Time Warner has agreed to sell a 5% stake in its America Online unit to Google Inc for $1bn, according to several unnamed sources close to the deal quoted by US media late last week.
If the deal goes through on Tuesday, as expected, it will be a victory for Google against Microsoft Corp, which is trying to make a dent in the online search market.
Microsoft had reportedly been negotiating with Time Warner since January for a stake in its Internet unit.
According to US wire services, Microsoft had proposed to form a joint venture with AOL to sell advertising on their respective sites and others.
But Time Warner’s negotiations with Microsoft reportedly came to an abrupt end late last week, when Google struck a deal, at least in principal, with the company instead.
An AOL-Microsoft alliance would have been an important element in Microsoft’s strategy to gain market share on Google and Yahoo in the online advertising market, w hich is expected to reach $29bn in revenue within the next four years.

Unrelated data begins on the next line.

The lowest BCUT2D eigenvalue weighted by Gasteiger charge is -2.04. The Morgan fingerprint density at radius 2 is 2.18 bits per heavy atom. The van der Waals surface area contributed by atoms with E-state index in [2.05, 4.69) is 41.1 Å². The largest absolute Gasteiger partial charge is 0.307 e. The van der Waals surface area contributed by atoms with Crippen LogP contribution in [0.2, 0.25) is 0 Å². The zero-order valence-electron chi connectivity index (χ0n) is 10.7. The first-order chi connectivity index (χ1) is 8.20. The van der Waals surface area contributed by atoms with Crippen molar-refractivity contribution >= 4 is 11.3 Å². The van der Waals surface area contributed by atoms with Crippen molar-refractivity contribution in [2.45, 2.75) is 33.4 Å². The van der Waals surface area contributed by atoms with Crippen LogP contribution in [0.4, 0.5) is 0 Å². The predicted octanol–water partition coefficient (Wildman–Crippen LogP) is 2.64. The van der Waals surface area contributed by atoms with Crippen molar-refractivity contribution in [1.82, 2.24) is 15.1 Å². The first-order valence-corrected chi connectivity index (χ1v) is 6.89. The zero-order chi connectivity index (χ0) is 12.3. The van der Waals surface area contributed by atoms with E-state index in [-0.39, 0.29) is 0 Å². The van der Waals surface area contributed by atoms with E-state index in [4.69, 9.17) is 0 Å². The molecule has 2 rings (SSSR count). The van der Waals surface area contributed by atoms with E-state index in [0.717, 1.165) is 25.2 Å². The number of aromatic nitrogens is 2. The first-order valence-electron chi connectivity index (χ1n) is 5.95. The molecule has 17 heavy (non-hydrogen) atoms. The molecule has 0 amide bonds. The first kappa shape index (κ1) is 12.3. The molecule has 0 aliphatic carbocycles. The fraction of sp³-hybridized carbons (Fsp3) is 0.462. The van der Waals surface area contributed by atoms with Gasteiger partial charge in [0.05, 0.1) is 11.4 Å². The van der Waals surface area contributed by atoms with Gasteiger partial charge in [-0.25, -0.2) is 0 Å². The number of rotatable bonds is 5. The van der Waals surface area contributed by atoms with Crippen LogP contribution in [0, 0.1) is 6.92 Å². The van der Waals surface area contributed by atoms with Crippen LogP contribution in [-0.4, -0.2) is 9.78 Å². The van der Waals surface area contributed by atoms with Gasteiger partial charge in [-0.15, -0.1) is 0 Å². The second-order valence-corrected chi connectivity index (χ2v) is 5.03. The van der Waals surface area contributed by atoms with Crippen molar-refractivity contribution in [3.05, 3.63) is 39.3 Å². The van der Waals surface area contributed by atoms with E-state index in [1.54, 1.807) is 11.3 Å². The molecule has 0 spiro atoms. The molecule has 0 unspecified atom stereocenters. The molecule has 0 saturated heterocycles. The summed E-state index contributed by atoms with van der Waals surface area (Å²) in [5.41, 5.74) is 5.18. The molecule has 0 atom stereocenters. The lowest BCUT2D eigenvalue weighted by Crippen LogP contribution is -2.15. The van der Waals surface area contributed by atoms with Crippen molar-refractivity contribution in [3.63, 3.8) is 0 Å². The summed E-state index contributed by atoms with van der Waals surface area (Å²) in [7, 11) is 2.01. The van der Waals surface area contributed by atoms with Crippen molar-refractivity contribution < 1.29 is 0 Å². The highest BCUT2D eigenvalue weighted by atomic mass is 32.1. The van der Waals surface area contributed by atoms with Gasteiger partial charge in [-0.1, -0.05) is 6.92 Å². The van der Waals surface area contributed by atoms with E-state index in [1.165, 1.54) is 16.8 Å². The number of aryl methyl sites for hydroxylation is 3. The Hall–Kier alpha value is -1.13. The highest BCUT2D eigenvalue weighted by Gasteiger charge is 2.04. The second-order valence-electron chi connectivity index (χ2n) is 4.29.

But now, apparently, Google stands to boost its leading market position as the largest search-advertising seller. Mountain View, California-based Google will highlight online properties of Time Warner as sponsored links, while AOL will continue to provide its subscribers with Google.
AOL already is a large Google customer. During the first nine months of this year, AOL drove about 10%, or $420m, of Google revenue, mostly from the ads Google distributes on AOL.
Microsoft remains in third place in the US search market, behind Google and Yahoo.
Reports quoting sources familiar with the negotiations appeared Friday on several large US daily newspaper web sites, including The Wall Street Journal and The New York Times, as well as reputable wire services.
Google, Microsoft and Time Warner declined to comment on reports of the deal.